How To Remove Ink From Clothes

Find out how to remove ink from clothes based on the type of ink that caused the stain.

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Whether it’s an office mishap or a marker-wielding rogue toddler, getting ink on your clothes is annoying. But the good news is an ink accident doesn’t mean your favorite shirt is ruined. With the proper stain treatment your garment will be as good as new. Ready to find out how to remove ink from clothes once and far all? Read on for a few simple tips and tricks.

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Determine the Type of Ink

Not all pens and markers are made with the same type of ink. And, in order to treat the stain effectively, you’ll need to know what type of ink you’re dealing with. Here are a few every-day pen inks you might come in contact with.

Oil-Based Ink: Ballpoint pens use oil-based ink. Oil-based ink is a little tricky to remove and it’s fast drying, making the job even more challenging.

Water-Based Ink: You’ll find water-based ink in fountain pens, rollerball pens, washable markers and gel pens.

Alcohol-Based Ink: This is the type of ink used in permanent markers and is the most difficult ink to remove from clothes.

How to Get Pen Ink Out of Clothes

Now that you’ve determined what type of ink needs to be removed, you can attack it with the right treatment method.

Oil-Based Ink Stain

The secret to removing oil-based ink stains is a common solvent called ethanol. Wondering how to get your hands on some? You probably already have it in your cabinet: it can be found in rubbing (aka isopropyl) alcohol, aerosol hairspray and hand sanitizer. Any of these products can be used to remove an oil-based ink stain. Here’s how:

  1. Lay your garment on a flat surface and place an old towel under the layer of fabric that contains the ink stain. So if the stain is on the front of you shirt, place the towel inside your shirt between the front and back layers. (This is important so the ink and solvent don’t bleed through to the back.)
  2. Apply the ethanol product of your choice, saturating the stained area. Let the product sit for about five minutes.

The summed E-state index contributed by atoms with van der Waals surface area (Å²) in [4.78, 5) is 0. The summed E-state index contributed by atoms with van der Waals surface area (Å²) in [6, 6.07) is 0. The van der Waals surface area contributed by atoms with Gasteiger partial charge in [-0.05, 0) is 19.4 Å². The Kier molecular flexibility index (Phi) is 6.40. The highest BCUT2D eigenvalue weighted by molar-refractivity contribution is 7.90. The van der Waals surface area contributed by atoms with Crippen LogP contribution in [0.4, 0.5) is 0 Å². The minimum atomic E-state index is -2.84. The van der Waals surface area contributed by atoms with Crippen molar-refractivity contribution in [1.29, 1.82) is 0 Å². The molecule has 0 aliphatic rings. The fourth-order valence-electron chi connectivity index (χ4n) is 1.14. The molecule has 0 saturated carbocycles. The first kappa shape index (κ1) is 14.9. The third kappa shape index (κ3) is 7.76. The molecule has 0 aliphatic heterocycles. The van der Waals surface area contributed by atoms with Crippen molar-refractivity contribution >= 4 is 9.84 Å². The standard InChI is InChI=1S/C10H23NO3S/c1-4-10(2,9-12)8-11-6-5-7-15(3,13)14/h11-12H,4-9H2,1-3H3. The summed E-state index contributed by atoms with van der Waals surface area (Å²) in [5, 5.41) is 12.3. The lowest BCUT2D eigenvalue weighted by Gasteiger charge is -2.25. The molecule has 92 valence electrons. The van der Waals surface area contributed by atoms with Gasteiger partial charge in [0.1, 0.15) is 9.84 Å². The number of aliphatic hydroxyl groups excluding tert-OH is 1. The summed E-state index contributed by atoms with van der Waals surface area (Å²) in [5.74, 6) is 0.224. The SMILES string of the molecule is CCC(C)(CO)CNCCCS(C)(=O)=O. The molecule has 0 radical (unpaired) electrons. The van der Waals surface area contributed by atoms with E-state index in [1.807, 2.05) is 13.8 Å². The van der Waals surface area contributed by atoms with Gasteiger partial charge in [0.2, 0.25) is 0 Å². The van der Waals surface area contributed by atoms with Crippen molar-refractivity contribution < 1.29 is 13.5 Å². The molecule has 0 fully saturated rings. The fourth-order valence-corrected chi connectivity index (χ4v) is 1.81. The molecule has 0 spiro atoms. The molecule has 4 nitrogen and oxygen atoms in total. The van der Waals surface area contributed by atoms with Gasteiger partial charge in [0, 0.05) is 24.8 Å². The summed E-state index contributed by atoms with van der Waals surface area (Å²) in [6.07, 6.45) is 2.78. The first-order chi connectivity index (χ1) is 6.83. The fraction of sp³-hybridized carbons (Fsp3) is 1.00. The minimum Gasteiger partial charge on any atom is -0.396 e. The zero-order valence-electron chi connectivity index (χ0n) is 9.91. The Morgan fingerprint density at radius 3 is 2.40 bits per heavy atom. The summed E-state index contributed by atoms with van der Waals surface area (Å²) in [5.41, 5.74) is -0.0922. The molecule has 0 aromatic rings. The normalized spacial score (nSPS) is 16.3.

3. Blot the stain with a clean white cloth, pressing down on the towel underneath the garment. Reapply solvent and repeat as needed until the stain is removed ,as much as possible.
  4. Launder as usual. Before washing the garment, you can apply a little detergent directly to the spot for extra stain-fighting power.

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Water-Based Ink Stain

Would you believe you can remove ink with milk? It’s true! Here’s how to treat a water-based ink stain with a bowl of milk:

  1. Fill a bowl with milk and submerge the portion of the garment that is stained. Let it soak for about an hour.
  2. Scrub the stain with an old toothbrush and then rinse with warm water.
  3. Apply detergent directly to remaining stain, let it sit for another hour, and then launder as usual.

Tip! If the stain is still noticeable after washing, don’t dry the garment. This will only set the stain making it impossible to remove. Repeat steps 1 and 2 and then wash the garment again.

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Alcohol-Based Ink Stain

Permanent marker is difficult to remove, but not impossible. Try this the next time you have a Sharpie emergency:

  1. Lay your garment on a flat surface and place an old towel under the layer of garment that contains the ink stain.
  2. Using a clean cloth, blot the stain with rubbing alcohol. Continue blotting until stain is removed. If rubbing alcohol doesn’t seem to be doing the trick, try Amodex Ink & Stain Remover.
  3. Spot treat with laundry detergent and then launder as usual.

Here’s more on how to remove permanent marker from any surface.

How to Remove Ink Stains That Have Been Dried

Uh oh, you didn’t notice the ink stain until after your clothes ran through the dryer? You might still be able to remove the set-in stain. Apply an alcohol-based hand sanitizer to the stain and let it soak in for about five minutes. Wash the garment on the hottest water setting using detergent and 1/2 cup of color-safe bleach, and hope for the best!

Psst! Here are a few things that should NEVER go in the dryer.

Erica Young
Erica Young is a freelance writer and content creator, specializing in home and lifestyle pieces. She loves writing about home decor, organization, relationships, and pop culture. She holds a bachelor's degree in Journalism and Mass Communication.